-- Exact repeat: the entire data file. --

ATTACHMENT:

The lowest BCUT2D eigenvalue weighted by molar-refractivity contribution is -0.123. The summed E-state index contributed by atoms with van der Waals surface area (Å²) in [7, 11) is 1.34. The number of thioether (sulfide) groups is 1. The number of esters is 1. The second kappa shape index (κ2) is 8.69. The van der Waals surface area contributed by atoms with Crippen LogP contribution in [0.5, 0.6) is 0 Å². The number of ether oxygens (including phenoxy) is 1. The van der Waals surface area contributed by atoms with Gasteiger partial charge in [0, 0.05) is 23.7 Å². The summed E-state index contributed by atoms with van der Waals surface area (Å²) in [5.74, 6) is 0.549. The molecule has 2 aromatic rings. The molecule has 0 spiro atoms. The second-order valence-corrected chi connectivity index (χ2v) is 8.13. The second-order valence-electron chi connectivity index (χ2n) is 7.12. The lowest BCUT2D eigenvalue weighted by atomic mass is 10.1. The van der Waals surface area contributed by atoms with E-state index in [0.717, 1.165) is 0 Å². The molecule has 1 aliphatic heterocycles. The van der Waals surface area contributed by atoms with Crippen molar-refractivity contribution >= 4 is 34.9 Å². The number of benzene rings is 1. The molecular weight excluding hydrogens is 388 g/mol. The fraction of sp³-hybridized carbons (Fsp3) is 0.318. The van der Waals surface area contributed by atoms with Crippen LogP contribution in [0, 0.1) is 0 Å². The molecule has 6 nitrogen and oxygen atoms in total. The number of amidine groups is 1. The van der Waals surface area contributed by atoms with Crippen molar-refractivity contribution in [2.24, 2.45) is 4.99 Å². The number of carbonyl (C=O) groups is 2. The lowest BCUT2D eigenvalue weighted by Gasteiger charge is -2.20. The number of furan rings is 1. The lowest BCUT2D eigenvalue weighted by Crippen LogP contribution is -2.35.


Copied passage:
The lowest BCUT2D eigenvalue weighted by molar-refractivity contribution is -0.123. The summed E-state index contributed by atoms with van der Waals surface area (Å²) in [7, 11) is 1.34. The number of thioether (sulfide) groups is 1. The number of esters is 1. The second kappa shape index (κ2) is 8.69. The van der Waals surface area contributed by atoms with Crippen LogP contribution in [0.5, 0.6) is 0 Å². The number of ether oxygens (including phenoxy) is 1. The van der Waals surface area contributed by atoms with Gasteiger partial charge in [0, 0.05) is 23.7 Å². The summed E-state index contributed by atoms with van der Waals surface area (Å²) in [5.74, 6) is 0.549. The molecule has 2 aromatic rings. The molecule has 0 spiro atoms. The second-order valence-corrected chi connectivity index (χ2v) is 8.13. The second-order valence-electron chi connectivity index (χ2n) is 7.12. The lowest BCUT2D eigenvalue weighted by atomic mass is 10.1. The van der Waals surface area contributed by atoms with E-state index in [0.717, 1.165) is 0 Å². The molecule has 1 aliphatic heterocycles. The van der Waals surface area contributed by atoms with Crippen molar-refractivity contribution >= 4 is 34.9 Å². The number of benzene rings is 1. The molecular weight excluding hydrogens is 388 g/mol. The fraction of sp³-hybridized carbons (Fsp3) is 0.318. The van der Waals surface area contributed by atoms with Crippen LogP contribution in [0, 0.1) is 0 Å². The molecule has 6 nitrogen and oxygen atoms in total. The number of amidine groups is 1. The van der Waals surface area contributed by atoms with Crippen molar-refractivity contribution in [2.24, 2.45) is 4.99 Å². The number of carbonyl (C=O) groups is 2. The lowest BCUT2D eigenvalue weighted by Gasteiger charge is -2.20. The number of furan rings is 1. The lowest BCUT2D eigenvalue weighted by Crippen LogP contribution is -2.35.